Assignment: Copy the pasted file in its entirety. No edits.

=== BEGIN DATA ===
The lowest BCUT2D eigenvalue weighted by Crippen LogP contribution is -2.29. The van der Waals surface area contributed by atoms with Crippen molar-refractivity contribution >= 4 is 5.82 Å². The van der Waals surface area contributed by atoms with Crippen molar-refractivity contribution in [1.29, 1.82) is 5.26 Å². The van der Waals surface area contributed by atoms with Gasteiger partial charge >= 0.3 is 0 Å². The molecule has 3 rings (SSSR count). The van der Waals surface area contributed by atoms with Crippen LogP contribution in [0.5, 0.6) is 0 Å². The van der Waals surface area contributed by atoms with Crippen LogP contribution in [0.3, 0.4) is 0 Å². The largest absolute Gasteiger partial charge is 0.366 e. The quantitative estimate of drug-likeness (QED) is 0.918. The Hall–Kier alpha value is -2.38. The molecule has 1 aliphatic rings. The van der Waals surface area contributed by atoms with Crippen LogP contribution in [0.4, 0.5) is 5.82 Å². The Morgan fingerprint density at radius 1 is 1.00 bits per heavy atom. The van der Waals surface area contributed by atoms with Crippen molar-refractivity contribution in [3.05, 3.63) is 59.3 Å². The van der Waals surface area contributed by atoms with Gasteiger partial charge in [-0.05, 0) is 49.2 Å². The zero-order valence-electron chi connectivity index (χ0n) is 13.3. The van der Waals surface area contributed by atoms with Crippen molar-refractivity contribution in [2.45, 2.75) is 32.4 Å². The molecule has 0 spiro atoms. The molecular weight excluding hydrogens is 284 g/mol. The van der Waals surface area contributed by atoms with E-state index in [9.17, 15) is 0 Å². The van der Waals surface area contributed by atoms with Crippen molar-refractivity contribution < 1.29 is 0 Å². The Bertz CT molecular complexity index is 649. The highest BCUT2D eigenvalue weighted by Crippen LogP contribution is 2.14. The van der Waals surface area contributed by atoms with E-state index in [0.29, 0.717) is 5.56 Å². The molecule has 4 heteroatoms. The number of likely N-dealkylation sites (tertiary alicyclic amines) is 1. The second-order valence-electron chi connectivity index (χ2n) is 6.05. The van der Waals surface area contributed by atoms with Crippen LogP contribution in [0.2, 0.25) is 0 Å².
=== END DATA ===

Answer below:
The lowest BCUT2D eigenvalue weighted by Crippen LogP contribution is -2.29. The van der Waals surface area contributed by atoms with Crippen molar-refractivity contribution >= 4 is 5.82 Å². The van der Waals surface area contributed by atoms with Crippen molar-refractivity contribution in [1.29, 1.82) is 5.26 Å². The van der Waals surface area contributed by atoms with Gasteiger partial charge >= 0.3 is 0 Å². The molecule has 3 rings (SSSR count). The van der Waals surface area contributed by atoms with Crippen LogP contribution in [0.5, 0.6) is 0 Å². The van der Waals surface area contributed by atoms with Crippen LogP contribution in [0.3, 0.4) is 0 Å². The largest absolute Gasteiger partial charge is 0.366 e. The quantitative estimate of drug-likeness (QED) is 0.918. The Hall–Kier alpha value is -2.38. The molecule has 1 aliphatic rings. The van der Waals surface area contributed by atoms with Crippen LogP contribution in [0.4, 0.5) is 5.82 Å². The Morgan fingerprint density at radius 1 is 1.00 bits per heavy atom. The van der Waals surface area contributed by atoms with Crippen molar-refractivity contribution in [3.05, 3.63) is 59.3 Å². The van der Waals surface area contributed by atoms with Gasteiger partial charge in [-0.05, 0) is 49.2 Å². The zero-order valence-electron chi connectivity index (χ0n) is 13.3. The van der Waals surface area contributed by atoms with Crippen molar-refractivity contribution in [2.45, 2.75) is 32.4 Å². The molecule has 0 spiro atoms. The molecular weight excluding hydrogens is 284 g/mol. The van der Waals surface area contributed by atoms with E-state index in [9.17, 15) is 0 Å². The van der Waals surface area contributed by atoms with Crippen molar-refractivity contribution < 1.29 is 0 Å². The Bertz CT molecular complexity index is 649. The highest BCUT2D eigenvalue weighted by Crippen LogP contribution is 2.14. The van der Waals surface area contributed by atoms with E-state index in [0.29, 0.717) is 5.56 Å². The molecule has 4 heteroatoms. The number of likely N-dealkylation sites (tertiary alicyclic amines) is 1. The second-order valence-electron chi connectivity index (χ2n) is 6.05. The van der Waals surface area contributed by atoms with Crippen LogP contribution in [0.2, 0.25) is 0 Å².